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Getting down to the roots in art.

"We're studying language in art class?" This was the overall reaction in my introductory and advanced Art courses. I explained to the students that improving vocabulary is a new all-school curriculum goal. Every course would somehow incorporate Latin and Greek root words in their classroom curriculum.

The root word for the month was "gen" from the Latin "genus," which means origin, beginning (Genesis), birth, creation, race and kind. I explained that in art we were going to focus on a "kind" of art called "genre painting." In art history, "genre" is from the French (which is derived from Latin) word "type" or "class" and refers to scenes of daily life among the merchants or peasants.

One of the best-known artists for genre painting was Dutch artist Pieter de Hooch (1629-84). De Hooch usually showed servants performing everyday tasks and was a genius at lighting and perspective. His paintings were known to have beautifully patterned floors in the main room and then in a room off that room. The far room would often be fit up with sunlight.

By the end of the language and art-history presentation the students already had an idea what the assignment would be. They were to design their own genre scenes that related to their modern lives. We discussed how different our modern society is than in Pieter de Hooch's era, so our scenes probably would show our families' everyday lives--and not servants performing tasks for us.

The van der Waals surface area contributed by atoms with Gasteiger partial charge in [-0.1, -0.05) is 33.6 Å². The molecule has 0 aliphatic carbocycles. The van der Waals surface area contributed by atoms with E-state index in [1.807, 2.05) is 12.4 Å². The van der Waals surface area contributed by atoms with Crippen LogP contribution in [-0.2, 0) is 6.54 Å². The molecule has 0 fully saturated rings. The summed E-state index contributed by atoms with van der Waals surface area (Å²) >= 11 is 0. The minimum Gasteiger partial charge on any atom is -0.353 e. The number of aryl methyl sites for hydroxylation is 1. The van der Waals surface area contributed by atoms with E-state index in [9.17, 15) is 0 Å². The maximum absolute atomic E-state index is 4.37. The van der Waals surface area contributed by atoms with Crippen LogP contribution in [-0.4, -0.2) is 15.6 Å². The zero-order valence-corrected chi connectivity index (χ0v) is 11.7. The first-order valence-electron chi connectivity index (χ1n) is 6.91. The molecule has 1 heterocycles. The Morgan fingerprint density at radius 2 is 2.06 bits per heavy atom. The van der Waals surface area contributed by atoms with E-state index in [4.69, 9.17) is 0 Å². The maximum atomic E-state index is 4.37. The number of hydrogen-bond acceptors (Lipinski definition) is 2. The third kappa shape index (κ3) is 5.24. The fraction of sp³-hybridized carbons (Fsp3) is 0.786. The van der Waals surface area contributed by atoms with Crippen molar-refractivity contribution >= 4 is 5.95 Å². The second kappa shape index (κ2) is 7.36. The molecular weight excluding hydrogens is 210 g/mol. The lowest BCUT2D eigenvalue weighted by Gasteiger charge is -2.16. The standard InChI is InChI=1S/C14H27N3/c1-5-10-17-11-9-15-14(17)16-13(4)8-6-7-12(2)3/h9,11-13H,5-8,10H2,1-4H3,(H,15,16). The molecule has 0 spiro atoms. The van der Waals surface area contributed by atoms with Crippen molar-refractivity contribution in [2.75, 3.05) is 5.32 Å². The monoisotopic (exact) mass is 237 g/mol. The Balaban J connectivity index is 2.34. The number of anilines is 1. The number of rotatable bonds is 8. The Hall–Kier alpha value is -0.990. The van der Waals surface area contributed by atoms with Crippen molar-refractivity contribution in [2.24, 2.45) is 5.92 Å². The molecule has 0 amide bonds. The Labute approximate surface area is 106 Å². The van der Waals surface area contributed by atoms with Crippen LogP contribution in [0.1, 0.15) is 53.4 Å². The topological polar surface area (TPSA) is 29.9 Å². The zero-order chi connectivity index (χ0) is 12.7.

Since this was one of the first projects of the year, students were reminded that they needed to use proper body proportions and perspective in their compositions. They could juxtapose their scenes from photographs and could even base their rooms from famous artworks, as long as they added their own touch. I did an example, showing them how they could glue parts of a scanned photograph onto their drawings and then build their compositions around the magazine clues--I used the head of a woman and a Dalmatian dog to help get my drawing started mad then built the scene around those two parts.

Students began their colored-pencil drawings by picking out their paper from a selection of white, manila or blue. Many of them chose colored paper so the white colored pencil would show dramatically. Later as they were working, those students discovered that other colors did not contrast as well as they would have on the white paper, so they had to work through the problem.

Students ranked this project as challenging. Many struggled with the juxtaposing part of the assignment. Students could not just find a scene already composed, they had to develop their own scene and then within that scene use correct art language such as proportions, perspective, depth and contrast. It was good for both the students and the teacher to review what art is about and to get to the root of art.

Susan Buck teaches art at Valley Heights High School in Blue Rapids, Kansas.
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Author:Buck, Susan
Publication:Arts & Activities
Date:Oct 1, 2003
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